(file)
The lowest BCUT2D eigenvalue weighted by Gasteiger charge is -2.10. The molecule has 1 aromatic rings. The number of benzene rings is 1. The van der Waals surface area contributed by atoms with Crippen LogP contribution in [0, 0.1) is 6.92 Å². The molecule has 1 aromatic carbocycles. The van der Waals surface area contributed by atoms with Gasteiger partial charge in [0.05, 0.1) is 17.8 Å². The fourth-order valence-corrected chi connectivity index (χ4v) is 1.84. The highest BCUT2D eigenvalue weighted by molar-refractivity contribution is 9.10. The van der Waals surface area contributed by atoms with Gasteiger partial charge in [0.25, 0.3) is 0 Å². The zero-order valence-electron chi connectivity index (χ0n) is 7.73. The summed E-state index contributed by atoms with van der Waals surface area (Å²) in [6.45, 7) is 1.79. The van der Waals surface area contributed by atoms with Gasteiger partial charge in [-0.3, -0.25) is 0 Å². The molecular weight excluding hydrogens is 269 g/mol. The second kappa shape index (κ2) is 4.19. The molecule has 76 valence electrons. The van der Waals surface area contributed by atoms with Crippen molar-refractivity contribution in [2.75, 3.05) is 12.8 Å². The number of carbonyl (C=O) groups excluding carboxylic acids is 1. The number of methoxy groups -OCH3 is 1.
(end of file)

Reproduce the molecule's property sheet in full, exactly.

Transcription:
The lowest BCUT2D eigenvalue weighted by Gasteiger charge is -2.10. The molecule has 1 aromatic rings. The number of benzene rings is 1. The van der Waals surface area contributed by atoms with Crippen LogP contribution in [0, 0.1) is 6.92 Å². The molecule has 1 aromatic carbocycles. The van der Waals surface area contributed by atoms with Gasteiger partial charge in [0.05, 0.1) is 17.8 Å². The fourth-order valence-corrected chi connectivity index (χ4v) is 1.84. The highest BCUT2D eigenvalue weighted by molar-refractivity contribution is 9.10. The van der Waals surface area contributed by atoms with Gasteiger partial charge in [0.25, 0.3) is 0 Å². The zero-order valence-electron chi connectivity index (χ0n) is 7.73. The summed E-state index contributed by atoms with van der Waals surface area (Å²) in [6.45, 7) is 1.79. The van der Waals surface area contributed by atoms with Gasteiger partial charge in [-0.3, -0.25) is 0 Å². The molecular weight excluding hydrogens is 269 g/mol. The second kappa shape index (κ2) is 4.19. The molecule has 76 valence electrons. The van der Waals surface area contributed by atoms with Crippen molar-refractivity contribution in [2.75, 3.05) is 12.8 Å². The number of carbonyl (C=O) groups excluding carboxylic acids is 1. The number of methoxy groups -OCH3 is 1.